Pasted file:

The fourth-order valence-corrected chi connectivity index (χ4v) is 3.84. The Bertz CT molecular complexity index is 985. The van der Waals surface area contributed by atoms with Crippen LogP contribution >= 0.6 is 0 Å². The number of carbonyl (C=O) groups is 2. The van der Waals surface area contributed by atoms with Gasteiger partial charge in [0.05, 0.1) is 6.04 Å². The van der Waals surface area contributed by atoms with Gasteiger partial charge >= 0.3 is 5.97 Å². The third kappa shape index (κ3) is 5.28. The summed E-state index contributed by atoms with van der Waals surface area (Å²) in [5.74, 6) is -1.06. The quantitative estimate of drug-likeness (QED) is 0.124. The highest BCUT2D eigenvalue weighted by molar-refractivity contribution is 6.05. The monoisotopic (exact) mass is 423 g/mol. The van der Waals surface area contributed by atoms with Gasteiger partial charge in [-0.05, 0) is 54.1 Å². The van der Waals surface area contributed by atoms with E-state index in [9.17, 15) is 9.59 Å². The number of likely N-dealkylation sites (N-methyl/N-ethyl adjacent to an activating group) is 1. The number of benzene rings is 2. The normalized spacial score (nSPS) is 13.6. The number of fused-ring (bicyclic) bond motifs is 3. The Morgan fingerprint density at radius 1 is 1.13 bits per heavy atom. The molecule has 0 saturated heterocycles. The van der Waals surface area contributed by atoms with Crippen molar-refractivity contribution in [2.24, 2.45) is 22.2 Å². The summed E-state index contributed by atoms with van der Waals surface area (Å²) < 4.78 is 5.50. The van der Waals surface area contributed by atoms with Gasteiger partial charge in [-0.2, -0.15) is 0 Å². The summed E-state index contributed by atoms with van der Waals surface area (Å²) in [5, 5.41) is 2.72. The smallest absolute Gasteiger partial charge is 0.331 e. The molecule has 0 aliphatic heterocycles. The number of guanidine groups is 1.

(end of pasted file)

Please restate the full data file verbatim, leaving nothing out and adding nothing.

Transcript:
The fourth-order valence-corrected chi connectivity index (χ4v) is 3.84. The Bertz CT molecular complexity index is 985. The van der Waals surface area contributed by atoms with Crippen LogP contribution >= 0.6 is 0 Å². The number of carbonyl (C=O) groups is 2. The van der Waals surface area contributed by atoms with Gasteiger partial charge in [0.05, 0.1) is 6.04 Å². The van der Waals surface area contributed by atoms with Gasteiger partial charge >= 0.3 is 5.97 Å². The third kappa shape index (κ3) is 5.28. The summed E-state index contributed by atoms with van der Waals surface area (Å²) in [5.74, 6) is -1.06. The quantitative estimate of drug-likeness (QED) is 0.124. The highest BCUT2D eigenvalue weighted by molar-refractivity contribution is 6.05. The monoisotopic (exact) mass is 423 g/mol. The van der Waals surface area contributed by atoms with Gasteiger partial charge in [-0.05, 0) is 54.1 Å². The van der Waals surface area contributed by atoms with E-state index in [9.17, 15) is 9.59 Å². The number of likely N-dealkylation sites (N-methyl/N-ethyl adjacent to an activating group) is 1. The number of benzene rings is 2. The normalized spacial score (nSPS) is 13.6. The number of fused-ring (bicyclic) bond motifs is 3. The Morgan fingerprint density at radius 1 is 1.13 bits per heavy atom. The molecule has 0 saturated heterocycles. The van der Waals surface area contributed by atoms with Crippen molar-refractivity contribution in [2.24, 2.45) is 22.2 Å². The summed E-state index contributed by atoms with van der Waals surface area (Å²) < 4.78 is 5.50. The van der Waals surface area contributed by atoms with Gasteiger partial charge in [-0.2, -0.15) is 0 Å². The summed E-state index contributed by atoms with van der Waals surface area (Å²) in [5, 5.41) is 2.72. The smallest absolute Gasteiger partial charge is 0.331 e. The molecule has 0 aliphatic heterocycles. The number of guanidine groups is 1.